Effects of Diet and Genetic Factors on Gut Dysbiosis in IBS

JI Program: GI & Liver


Irritable Bowel Syndrome (IBS) is a common gastrointestinal disorder that affects 15-20% of the population in the U.S. The incidence of IBS in China is increasing at an alarming rate. Many challenging issues complicate data interpretation in gut microbiome studies in IBS patients. No single unifying cause has been identified, but recent evidence suggests the involvement of the gut microbiota. Diet has a profound influence on the gut microbial composition and it is unclear whether patients with IBS who eat a vegetarian diet have similar alterations in gut microbial composition as those who consume a meal diet rich in fat and protein. This study investigates the effect of diet and racial factors on the gut microbiota of patients with IBS and aims to fingerprint the microbial composition of a subpopulation of IBS patients who may respond to antibiotic (rifaximin) treatment. The project seeks to determine the differences in gut microbiota between healthy subjects and two groups of patients with IBS consuming either a meat diet or a vegetarian diet. Parallel studies will be conducted in Beijing and Ann Arbor to evaluate the impacts of race and environmental differences on the development of gut dysbiosis in IBS and the clinical response to rifaximin treatment. The study team anticipate only patients showing gut dysbiosis, independent of diet, will respond symptomatically, with normalization of gut mucosal physiology and amelioration of inflammatory tone. This proposal will be the first clinical IBS study with well-phenotyped cohorts to determine the effect of diet and racial factors on gut dysbiosis in IBS. This information is critical for identifying patients who may respond to antibiotic treatment. The key feature of this study of IBS in humans include distinct racial populations and dietary habits. Findings from this seed project will provide unique and novel information to develop hypothesis-driven studies for subsequent extramural funding.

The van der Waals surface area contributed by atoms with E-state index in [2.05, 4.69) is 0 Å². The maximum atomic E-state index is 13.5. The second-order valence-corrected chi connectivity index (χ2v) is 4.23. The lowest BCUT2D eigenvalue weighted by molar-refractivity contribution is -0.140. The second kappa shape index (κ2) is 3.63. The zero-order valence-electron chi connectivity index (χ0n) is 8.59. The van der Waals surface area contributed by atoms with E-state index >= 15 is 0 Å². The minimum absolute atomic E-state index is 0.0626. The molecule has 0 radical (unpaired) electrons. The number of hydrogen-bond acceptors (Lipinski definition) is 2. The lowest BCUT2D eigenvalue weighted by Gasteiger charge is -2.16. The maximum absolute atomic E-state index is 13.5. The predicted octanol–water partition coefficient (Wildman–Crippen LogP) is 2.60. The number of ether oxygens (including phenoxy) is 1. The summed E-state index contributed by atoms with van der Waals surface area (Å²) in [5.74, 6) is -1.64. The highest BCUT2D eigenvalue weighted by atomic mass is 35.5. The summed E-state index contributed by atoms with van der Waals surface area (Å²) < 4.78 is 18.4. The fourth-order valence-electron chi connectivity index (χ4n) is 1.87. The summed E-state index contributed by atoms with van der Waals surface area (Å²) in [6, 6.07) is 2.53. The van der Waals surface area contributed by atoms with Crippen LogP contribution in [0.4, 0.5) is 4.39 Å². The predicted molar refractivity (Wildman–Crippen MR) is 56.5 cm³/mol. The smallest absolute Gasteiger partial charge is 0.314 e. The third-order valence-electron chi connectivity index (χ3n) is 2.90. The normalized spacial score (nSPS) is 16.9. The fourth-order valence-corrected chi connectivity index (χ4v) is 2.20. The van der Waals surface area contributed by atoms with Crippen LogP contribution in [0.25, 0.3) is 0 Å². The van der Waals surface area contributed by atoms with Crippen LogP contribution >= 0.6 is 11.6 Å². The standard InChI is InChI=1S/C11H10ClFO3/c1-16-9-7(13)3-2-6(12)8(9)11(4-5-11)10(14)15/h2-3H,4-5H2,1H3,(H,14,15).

• 119 IBS and 91 healthy controls were enrolled in the study, with 155 completed.
  • 1 PKUHSC PhD student received extensive training in microbiome research at Michigan Medicine mentored by Dr. Owyang.
  • 58 IBS stool samples and 30 controls stool samples were shipped from PKUHSC to Michigan Medicine for microbiome analyses.
  • The results showed a great proportion female patients and meat eaters in the IBS subjects compared to healthy controls. Meat eaters and male gender have a greater predictable relationship related to maximum tolerated rectal sensation.